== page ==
THE NEW YORK TIMES
June 23, 2005
Flight 15 to Basra: Few Perks, but No Bombs. No Complaints.
By EDWARD WONG
ABOARD FLIGHT 15, over southern Iraq - The smiling flight attendants strode down the aisle of the Boeing 727 in crisp green uniforms, handing out cold cans of soda and pieces of cake.
But it was more than just the food service, a throwback to another age of aviation, that brought a sense of relief to the passengers.
Just minutes earlier, the plane had leveled off after a steep corkscrew ascent from Baghdad International Airport. It was cruising now at 23,000 feet. In one piece.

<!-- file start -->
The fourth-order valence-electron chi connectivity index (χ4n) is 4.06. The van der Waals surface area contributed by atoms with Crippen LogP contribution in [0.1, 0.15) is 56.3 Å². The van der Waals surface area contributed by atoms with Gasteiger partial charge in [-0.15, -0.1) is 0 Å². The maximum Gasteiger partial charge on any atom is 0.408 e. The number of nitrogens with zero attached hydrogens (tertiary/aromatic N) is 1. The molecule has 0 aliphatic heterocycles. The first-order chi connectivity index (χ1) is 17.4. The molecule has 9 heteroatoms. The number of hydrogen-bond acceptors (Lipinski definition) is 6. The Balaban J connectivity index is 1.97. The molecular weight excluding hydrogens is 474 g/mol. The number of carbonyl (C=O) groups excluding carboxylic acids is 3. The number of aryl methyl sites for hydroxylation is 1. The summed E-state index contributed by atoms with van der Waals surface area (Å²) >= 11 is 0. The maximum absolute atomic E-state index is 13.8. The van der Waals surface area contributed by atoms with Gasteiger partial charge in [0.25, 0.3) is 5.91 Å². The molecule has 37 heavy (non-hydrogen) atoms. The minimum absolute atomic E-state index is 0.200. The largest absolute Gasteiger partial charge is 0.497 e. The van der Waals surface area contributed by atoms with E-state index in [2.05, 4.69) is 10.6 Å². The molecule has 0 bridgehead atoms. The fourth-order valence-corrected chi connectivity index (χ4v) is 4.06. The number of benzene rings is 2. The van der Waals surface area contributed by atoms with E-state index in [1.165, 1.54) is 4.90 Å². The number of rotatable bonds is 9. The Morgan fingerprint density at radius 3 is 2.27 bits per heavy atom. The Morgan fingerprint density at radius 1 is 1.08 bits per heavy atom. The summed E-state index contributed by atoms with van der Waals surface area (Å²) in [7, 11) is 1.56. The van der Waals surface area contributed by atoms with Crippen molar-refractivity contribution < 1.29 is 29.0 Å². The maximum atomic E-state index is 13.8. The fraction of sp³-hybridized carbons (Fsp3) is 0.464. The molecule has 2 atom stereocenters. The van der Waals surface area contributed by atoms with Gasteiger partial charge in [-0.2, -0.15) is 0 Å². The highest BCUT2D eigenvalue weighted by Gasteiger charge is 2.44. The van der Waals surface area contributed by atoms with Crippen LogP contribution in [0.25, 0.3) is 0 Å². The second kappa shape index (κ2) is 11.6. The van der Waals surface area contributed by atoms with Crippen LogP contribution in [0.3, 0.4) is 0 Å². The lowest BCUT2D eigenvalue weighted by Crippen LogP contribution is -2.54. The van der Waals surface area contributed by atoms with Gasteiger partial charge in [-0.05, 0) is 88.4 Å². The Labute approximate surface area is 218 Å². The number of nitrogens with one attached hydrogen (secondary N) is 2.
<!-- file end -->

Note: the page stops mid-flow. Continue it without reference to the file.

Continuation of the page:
No smoke trails from surface-to-air missiles, no rocket attacks, no mortar hits.
"The flight will be good, God willing," Awadees Razoiam, 55, an oil geologist, said as he bit into his cake.
Such is the scene aboard the Iraqi equivalent of the New York-to-Washington shuttle - a 55-minute hop between Baghdad and the southern oil city of Basra that costs $75 for a one-way coach ticket. The flight, begun this month, is the first domestic service operated by state-owned Iraqi Airways since the American-led invasion.
There are no frequent-flier benefits and no free newspapers at the gate. But the flight allows quick and safe passage (relatively speaking) between the capital and the city at the heart of Iraq's economy, making it perhaps the most significant in-country transportation development since the war.